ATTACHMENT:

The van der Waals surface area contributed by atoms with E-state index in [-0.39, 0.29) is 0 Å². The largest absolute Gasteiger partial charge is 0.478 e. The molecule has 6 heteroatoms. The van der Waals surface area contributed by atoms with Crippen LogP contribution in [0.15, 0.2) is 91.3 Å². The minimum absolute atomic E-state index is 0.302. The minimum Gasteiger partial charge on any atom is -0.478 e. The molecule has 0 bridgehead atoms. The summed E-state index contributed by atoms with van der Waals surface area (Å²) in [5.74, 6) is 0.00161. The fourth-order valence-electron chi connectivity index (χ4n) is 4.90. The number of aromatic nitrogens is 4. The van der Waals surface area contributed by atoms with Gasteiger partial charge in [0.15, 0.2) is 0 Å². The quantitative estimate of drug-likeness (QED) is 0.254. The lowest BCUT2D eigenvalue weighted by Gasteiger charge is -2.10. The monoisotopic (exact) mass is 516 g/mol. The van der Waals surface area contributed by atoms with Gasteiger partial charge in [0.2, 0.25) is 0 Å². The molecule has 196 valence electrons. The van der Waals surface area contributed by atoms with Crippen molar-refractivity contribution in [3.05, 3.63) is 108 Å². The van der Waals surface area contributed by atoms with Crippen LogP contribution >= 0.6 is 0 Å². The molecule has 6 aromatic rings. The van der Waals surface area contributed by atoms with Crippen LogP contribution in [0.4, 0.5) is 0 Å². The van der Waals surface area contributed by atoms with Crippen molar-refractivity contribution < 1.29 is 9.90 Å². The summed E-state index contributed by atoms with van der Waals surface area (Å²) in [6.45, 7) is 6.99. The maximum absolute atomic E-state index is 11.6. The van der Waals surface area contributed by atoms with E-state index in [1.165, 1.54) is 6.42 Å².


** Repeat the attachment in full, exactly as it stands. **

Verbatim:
The van der Waals surface area contributed by atoms with E-state index in [-0.39, 0.29) is 0 Å². The largest absolute Gasteiger partial charge is 0.478 e. The molecule has 6 heteroatoms. The van der Waals surface area contributed by atoms with Crippen LogP contribution in [0.15, 0.2) is 91.3 Å². The minimum absolute atomic E-state index is 0.302. The minimum Gasteiger partial charge on any atom is -0.478 e. The molecule has 0 bridgehead atoms. The summed E-state index contributed by atoms with van der Waals surface area (Å²) in [5.74, 6) is 0.00161. The fourth-order valence-electron chi connectivity index (χ4n) is 4.90. The number of aromatic nitrogens is 4. The van der Waals surface area contributed by atoms with Gasteiger partial charge in [0.15, 0.2) is 0 Å². The quantitative estimate of drug-likeness (QED) is 0.254. The lowest BCUT2D eigenvalue weighted by Gasteiger charge is -2.10. The monoisotopic (exact) mass is 516 g/mol. The van der Waals surface area contributed by atoms with Gasteiger partial charge in [0.2, 0.25) is 0 Å². The molecule has 196 valence electrons. The van der Waals surface area contributed by atoms with Crippen molar-refractivity contribution in [3.05, 3.63) is 108 Å². The van der Waals surface area contributed by atoms with Crippen LogP contribution >= 0.6 is 0 Å². The molecule has 6 aromatic rings. The van der Waals surface area contributed by atoms with Crippen LogP contribution in [0.4, 0.5) is 0 Å². The van der Waals surface area contributed by atoms with Crippen molar-refractivity contribution < 1.29 is 9.90 Å². The summed E-state index contributed by atoms with van der Waals surface area (Å²) in [6.45, 7) is 6.99. The maximum absolute atomic E-state index is 11.6. The van der Waals surface area contributed by atoms with E-state index in [1.165, 1.54) is 6.42 Å².